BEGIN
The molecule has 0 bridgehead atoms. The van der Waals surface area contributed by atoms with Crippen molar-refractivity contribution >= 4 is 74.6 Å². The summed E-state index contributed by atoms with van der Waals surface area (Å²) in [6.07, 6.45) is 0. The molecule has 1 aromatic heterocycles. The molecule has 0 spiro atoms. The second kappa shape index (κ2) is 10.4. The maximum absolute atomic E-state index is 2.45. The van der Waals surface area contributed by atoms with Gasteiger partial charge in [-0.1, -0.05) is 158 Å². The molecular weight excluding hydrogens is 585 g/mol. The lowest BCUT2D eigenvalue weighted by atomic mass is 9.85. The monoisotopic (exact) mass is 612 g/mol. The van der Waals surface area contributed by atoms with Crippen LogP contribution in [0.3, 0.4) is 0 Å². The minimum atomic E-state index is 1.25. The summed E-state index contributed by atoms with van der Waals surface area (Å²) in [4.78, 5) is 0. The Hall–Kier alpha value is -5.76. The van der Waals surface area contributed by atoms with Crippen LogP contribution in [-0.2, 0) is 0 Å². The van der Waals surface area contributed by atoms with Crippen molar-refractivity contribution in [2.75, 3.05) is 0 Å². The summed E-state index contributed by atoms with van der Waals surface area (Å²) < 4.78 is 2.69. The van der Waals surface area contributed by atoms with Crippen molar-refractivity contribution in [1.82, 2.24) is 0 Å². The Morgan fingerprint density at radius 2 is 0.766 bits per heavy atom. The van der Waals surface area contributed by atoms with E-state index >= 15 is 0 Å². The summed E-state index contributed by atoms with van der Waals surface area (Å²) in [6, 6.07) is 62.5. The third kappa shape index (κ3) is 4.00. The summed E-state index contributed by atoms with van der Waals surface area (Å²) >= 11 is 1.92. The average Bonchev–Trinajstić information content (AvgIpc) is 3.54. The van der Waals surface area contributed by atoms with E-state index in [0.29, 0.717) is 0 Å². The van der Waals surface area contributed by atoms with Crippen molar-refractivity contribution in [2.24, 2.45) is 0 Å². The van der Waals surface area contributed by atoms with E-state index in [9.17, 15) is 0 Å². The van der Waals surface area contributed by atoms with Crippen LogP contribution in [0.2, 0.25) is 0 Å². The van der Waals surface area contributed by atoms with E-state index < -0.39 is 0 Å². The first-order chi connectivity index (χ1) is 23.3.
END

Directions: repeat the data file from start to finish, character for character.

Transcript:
The molecule has 0 bridgehead atoms. The van der Waals surface area contributed by atoms with Crippen molar-refractivity contribution >= 4 is 74.6 Å². The summed E-state index contributed by atoms with van der Waals surface area (Å²) in [6.07, 6.45) is 0. The molecule has 1 aromatic heterocycles. The molecule has 0 spiro atoms. The second kappa shape index (κ2) is 10.4. The maximum absolute atomic E-state index is 2.45. The van der Waals surface area contributed by atoms with Gasteiger partial charge in [-0.1, -0.05) is 158 Å². The molecular weight excluding hydrogens is 585 g/mol. The lowest BCUT2D eigenvalue weighted by atomic mass is 9.85. The monoisotopic (exact) mass is 612 g/mol. The van der Waals surface area contributed by atoms with Crippen LogP contribution in [0.3, 0.4) is 0 Å². The minimum atomic E-state index is 1.25. The summed E-state index contributed by atoms with van der Waals surface area (Å²) in [4.78, 5) is 0. The Hall–Kier alpha value is -5.76. The van der Waals surface area contributed by atoms with Crippen LogP contribution in [-0.2, 0) is 0 Å². The van der Waals surface area contributed by atoms with Crippen molar-refractivity contribution in [2.75, 3.05) is 0 Å². The summed E-state index contributed by atoms with van der Waals surface area (Å²) < 4.78 is 2.69. The van der Waals surface area contributed by atoms with Crippen molar-refractivity contribution in [1.82, 2.24) is 0 Å². The Morgan fingerprint density at radius 2 is 0.766 bits per heavy atom. The van der Waals surface area contributed by atoms with E-state index >= 15 is 0 Å². The summed E-state index contributed by atoms with van der Waals surface area (Å²) in [6, 6.07) is 62.5. The third kappa shape index (κ3) is 4.00. The summed E-state index contributed by atoms with van der Waals surface area (Å²) >= 11 is 1.92. The average Bonchev–Trinajstić information content (AvgIpc) is 3.54. The van der Waals surface area contributed by atoms with E-state index in [0.29, 0.717) is 0 Å². The van der Waals surface area contributed by atoms with Crippen molar-refractivity contribution in [2.24, 2.45) is 0 Å². The van der Waals surface area contributed by atoms with E-state index in [9.17, 15) is 0 Å². The van der Waals surface area contributed by atoms with Crippen LogP contribution in [0.2, 0.25) is 0 Å². The van der Waals surface area contributed by atoms with E-state index < -0.39 is 0 Å². The first-order chi connectivity index (χ1) is 23.3.